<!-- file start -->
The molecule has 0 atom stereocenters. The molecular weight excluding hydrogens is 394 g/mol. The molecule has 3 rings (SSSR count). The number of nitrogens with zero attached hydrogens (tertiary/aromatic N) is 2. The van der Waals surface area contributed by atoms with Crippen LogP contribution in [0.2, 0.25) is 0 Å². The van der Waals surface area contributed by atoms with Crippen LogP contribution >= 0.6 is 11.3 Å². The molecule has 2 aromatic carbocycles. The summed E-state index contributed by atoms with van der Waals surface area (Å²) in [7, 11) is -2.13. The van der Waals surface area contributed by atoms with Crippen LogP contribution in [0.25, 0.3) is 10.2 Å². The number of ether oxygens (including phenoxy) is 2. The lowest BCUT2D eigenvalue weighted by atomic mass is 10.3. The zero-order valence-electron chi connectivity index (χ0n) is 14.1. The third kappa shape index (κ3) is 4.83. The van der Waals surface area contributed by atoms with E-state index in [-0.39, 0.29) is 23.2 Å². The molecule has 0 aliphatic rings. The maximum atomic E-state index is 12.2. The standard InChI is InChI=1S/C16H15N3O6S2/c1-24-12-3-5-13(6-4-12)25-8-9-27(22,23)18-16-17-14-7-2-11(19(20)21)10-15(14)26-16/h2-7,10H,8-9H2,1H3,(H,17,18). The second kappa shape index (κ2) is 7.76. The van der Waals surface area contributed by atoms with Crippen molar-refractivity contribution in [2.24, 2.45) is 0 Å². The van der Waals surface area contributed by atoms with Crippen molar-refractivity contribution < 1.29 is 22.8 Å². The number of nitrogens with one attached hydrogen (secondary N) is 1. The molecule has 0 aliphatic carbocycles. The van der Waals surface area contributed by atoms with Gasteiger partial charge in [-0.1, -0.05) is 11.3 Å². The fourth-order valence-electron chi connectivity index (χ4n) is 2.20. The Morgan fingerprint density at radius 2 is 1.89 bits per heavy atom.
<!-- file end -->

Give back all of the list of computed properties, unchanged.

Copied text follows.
The molecule has 0 atom stereocenters. The molecular weight excluding hydrogens is 394 g/mol. The molecule has 3 rings (SSSR count). The number of nitrogens with zero attached hydrogens (tertiary/aromatic N) is 2. The van der Waals surface area contributed by atoms with Crippen LogP contribution in [0.2, 0.25) is 0 Å². The van der Waals surface area contributed by atoms with Crippen LogP contribution >= 0.6 is 11.3 Å². The molecule has 2 aromatic carbocycles. The summed E-state index contributed by atoms with van der Waals surface area (Å²) in [7, 11) is -2.13. The van der Waals surface area contributed by atoms with Crippen LogP contribution in [0.25, 0.3) is 10.2 Å². The number of ether oxygens (including phenoxy) is 2. The lowest BCUT2D eigenvalue weighted by atomic mass is 10.3. The zero-order valence-electron chi connectivity index (χ0n) is 14.1. The third kappa shape index (κ3) is 4.83. The van der Waals surface area contributed by atoms with E-state index in [-0.39, 0.29) is 23.2 Å². The molecule has 0 aliphatic rings. The maximum atomic E-state index is 12.2. The standard InChI is InChI=1S/C16H15N3O6S2/c1-24-12-3-5-13(6-4-12)25-8-9-27(22,23)18-16-17-14-7-2-11(19(20)21)10-15(14)26-16/h2-7,10H,8-9H2,1H3,(H,17,18). The second kappa shape index (κ2) is 7.76. The van der Waals surface area contributed by atoms with Crippen molar-refractivity contribution in [2.24, 2.45) is 0 Å². The van der Waals surface area contributed by atoms with Crippen molar-refractivity contribution < 1.29 is 22.8 Å². The number of nitrogens with one attached hydrogen (secondary N) is 1. The molecule has 0 aliphatic carbocycles. The van der Waals surface area contributed by atoms with Gasteiger partial charge in [-0.1, -0.05) is 11.3 Å². The fourth-order valence-electron chi connectivity index (χ4n) is 2.20. The Morgan fingerprint density at radius 2 is 1.89 bits per heavy atom.